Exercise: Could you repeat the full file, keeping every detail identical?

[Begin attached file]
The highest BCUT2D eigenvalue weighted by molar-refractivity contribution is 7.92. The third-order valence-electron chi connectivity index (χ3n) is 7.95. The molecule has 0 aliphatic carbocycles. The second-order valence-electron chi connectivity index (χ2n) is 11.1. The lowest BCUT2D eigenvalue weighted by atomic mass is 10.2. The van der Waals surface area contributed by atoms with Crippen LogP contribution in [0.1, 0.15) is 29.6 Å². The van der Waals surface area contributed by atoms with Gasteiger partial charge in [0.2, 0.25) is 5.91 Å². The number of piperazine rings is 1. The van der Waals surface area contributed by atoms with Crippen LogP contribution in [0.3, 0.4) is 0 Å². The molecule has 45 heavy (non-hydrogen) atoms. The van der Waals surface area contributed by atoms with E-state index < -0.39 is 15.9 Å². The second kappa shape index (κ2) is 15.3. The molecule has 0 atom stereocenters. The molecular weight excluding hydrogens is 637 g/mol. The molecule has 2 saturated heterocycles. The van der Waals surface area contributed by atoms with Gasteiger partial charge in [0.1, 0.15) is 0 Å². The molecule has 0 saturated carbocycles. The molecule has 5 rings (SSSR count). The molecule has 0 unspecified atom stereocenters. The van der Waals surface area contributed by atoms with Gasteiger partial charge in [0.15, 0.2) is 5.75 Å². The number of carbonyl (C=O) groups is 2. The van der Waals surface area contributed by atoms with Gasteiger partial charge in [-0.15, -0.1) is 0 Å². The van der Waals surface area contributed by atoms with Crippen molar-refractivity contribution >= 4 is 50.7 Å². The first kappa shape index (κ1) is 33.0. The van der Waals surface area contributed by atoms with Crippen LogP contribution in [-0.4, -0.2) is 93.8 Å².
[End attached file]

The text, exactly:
The highest BCUT2D eigenvalue weighted by molar-refractivity contribution is 7.92. The third-order valence-electron chi connectivity index (χ3n) is 7.95. The molecule has 0 aliphatic carbocycles. The second-order valence-electron chi connectivity index (χ2n) is 11.1. The lowest BCUT2D eigenvalue weighted by atomic mass is 10.2. The van der Waals surface area contributed by atoms with Crippen LogP contribution in [0.1, 0.15) is 29.6 Å². The van der Waals surface area contributed by atoms with Gasteiger partial charge in [0.2, 0.25) is 5.91 Å². The number of piperazine rings is 1. The van der Waals surface area contributed by atoms with Crippen LogP contribution in [0.3, 0.4) is 0 Å². The molecule has 45 heavy (non-hydrogen) atoms. The van der Waals surface area contributed by atoms with E-state index < -0.39 is 15.9 Å². The second kappa shape index (κ2) is 15.3. The molecule has 0 atom stereocenters. The molecular weight excluding hydrogens is 637 g/mol. The molecule has 2 saturated heterocycles. The van der Waals surface area contributed by atoms with Gasteiger partial charge in [0.1, 0.15) is 0 Å². The molecule has 0 saturated carbocycles. The molecule has 5 rings (SSSR count). The molecule has 0 unspecified atom stereocenters. The van der Waals surface area contributed by atoms with Gasteiger partial charge in [0.15, 0.2) is 5.75 Å². The number of carbonyl (C=O) groups is 2. The van der Waals surface area contributed by atoms with Gasteiger partial charge in [-0.15, -0.1) is 0 Å². The van der Waals surface area contributed by atoms with Crippen molar-refractivity contribution >= 4 is 50.7 Å². The first kappa shape index (κ1) is 33.0. The van der Waals surface area contributed by atoms with Crippen LogP contribution in [-0.4, -0.2) is 93.8 Å².